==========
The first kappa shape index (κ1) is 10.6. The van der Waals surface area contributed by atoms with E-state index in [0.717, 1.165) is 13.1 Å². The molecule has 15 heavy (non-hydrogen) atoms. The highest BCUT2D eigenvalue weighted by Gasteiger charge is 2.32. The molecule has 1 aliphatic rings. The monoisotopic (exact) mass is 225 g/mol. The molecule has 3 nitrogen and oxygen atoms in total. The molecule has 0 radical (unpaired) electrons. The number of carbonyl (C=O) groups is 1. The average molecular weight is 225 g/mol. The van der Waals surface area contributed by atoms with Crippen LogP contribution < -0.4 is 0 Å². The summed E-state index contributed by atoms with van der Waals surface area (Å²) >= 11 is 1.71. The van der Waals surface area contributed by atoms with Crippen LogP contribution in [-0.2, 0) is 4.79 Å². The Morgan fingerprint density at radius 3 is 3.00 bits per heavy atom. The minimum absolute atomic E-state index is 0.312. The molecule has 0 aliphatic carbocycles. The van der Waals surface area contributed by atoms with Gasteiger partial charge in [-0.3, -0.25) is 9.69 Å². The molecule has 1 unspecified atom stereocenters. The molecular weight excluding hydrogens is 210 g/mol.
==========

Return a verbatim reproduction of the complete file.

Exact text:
The first kappa shape index (κ1) is 10.6. The van der Waals surface area contributed by atoms with E-state index in [0.717, 1.165) is 13.1 Å². The molecule has 15 heavy (non-hydrogen) atoms. The highest BCUT2D eigenvalue weighted by Gasteiger charge is 2.32. The molecule has 1 aliphatic rings. The monoisotopic (exact) mass is 225 g/mol. The molecule has 3 nitrogen and oxygen atoms in total. The molecule has 0 radical (unpaired) electrons. The number of carbonyl (C=O) groups is 1. The average molecular weight is 225 g/mol. The van der Waals surface area contributed by atoms with Crippen LogP contribution < -0.4 is 0 Å². The summed E-state index contributed by atoms with van der Waals surface area (Å²) >= 11 is 1.71. The van der Waals surface area contributed by atoms with Crippen LogP contribution in [-0.2, 0) is 4.79 Å². The Morgan fingerprint density at radius 3 is 3.00 bits per heavy atom. The minimum absolute atomic E-state index is 0.312. The molecule has 0 aliphatic carbocycles. The van der Waals surface area contributed by atoms with Gasteiger partial charge in [-0.3, -0.25) is 9.69 Å². The molecule has 1 unspecified atom stereocenters. The molecular weight excluding hydrogens is 210 g/mol.